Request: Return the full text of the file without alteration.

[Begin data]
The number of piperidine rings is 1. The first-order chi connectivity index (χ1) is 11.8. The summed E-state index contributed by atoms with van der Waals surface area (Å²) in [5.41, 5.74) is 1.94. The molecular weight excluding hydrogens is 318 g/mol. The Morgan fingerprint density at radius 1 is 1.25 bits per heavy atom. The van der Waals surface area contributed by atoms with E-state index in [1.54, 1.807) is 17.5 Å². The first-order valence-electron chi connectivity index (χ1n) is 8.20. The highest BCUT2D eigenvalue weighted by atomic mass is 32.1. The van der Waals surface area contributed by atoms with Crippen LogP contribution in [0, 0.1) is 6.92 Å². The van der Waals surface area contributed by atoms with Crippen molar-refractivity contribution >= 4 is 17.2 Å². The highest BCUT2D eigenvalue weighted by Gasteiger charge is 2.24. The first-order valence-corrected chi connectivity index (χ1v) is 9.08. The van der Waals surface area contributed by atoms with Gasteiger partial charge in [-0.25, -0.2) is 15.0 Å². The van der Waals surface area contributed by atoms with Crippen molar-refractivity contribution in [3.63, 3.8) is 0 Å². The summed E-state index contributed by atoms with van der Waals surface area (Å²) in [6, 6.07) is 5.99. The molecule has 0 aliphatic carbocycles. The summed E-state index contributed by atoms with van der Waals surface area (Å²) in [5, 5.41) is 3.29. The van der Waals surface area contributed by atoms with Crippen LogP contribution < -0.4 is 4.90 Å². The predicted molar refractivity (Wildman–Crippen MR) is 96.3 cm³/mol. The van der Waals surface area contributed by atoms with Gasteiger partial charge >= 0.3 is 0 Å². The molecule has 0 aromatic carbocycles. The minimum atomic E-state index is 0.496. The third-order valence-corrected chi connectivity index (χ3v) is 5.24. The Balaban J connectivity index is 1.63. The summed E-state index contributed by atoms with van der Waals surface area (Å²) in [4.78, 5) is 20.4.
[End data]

The number of piperidine rings is 1. The first-order chi connectivity index (χ1) is 11.8. The summed E-state index contributed by atoms with van der Waals surface area (Å²) in [5.41, 5.74) is 1.94. The molecular weight excluding hydrogens is 318 g/mol. The Morgan fingerprint density at radius 1 is 1.25 bits per heavy atom. The van der Waals surface area contributed by atoms with E-state index in [1.54, 1.807) is 17.5 Å². The first-order valence-electron chi connectivity index (χ1n) is 8.20. The highest BCUT2D eigenvalue weighted by atomic mass is 32.1. The van der Waals surface area contributed by atoms with Crippen LogP contribution in [0, 0.1) is 6.92 Å². The van der Waals surface area contributed by atoms with Crippen molar-refractivity contribution >= 4 is 17.2 Å². The highest BCUT2D eigenvalue weighted by Gasteiger charge is 2.24. The first-order valence-corrected chi connectivity index (χ1v) is 9.08. The van der Waals surface area contributed by atoms with Gasteiger partial charge in [-0.25, -0.2) is 15.0 Å². The van der Waals surface area contributed by atoms with Crippen molar-refractivity contribution in [3.63, 3.8) is 0 Å². The summed E-state index contributed by atoms with van der Waals surface area (Å²) in [6, 6.07) is 5.99. The molecule has 0 aliphatic carbocycles. The summed E-state index contributed by atoms with van der Waals surface area (Å²) in [5, 5.41) is 3.29. The van der Waals surface area contributed by atoms with Crippen LogP contribution < -0.4 is 4.90 Å². The predicted molar refractivity (Wildman–Crippen MR) is 96.3 cm³/mol. The van der Waals surface area contributed by atoms with Gasteiger partial charge >= 0.3 is 0 Å². The molecule has 0 aromatic carbocycles. The minimum atomic E-state index is 0.496. The third-order valence-corrected chi connectivity index (χ3v) is 5.24. The Balaban J connectivity index is 1.63. The summed E-state index contributed by atoms with van der Waals surface area (Å²) in [4.78, 5) is 20.4.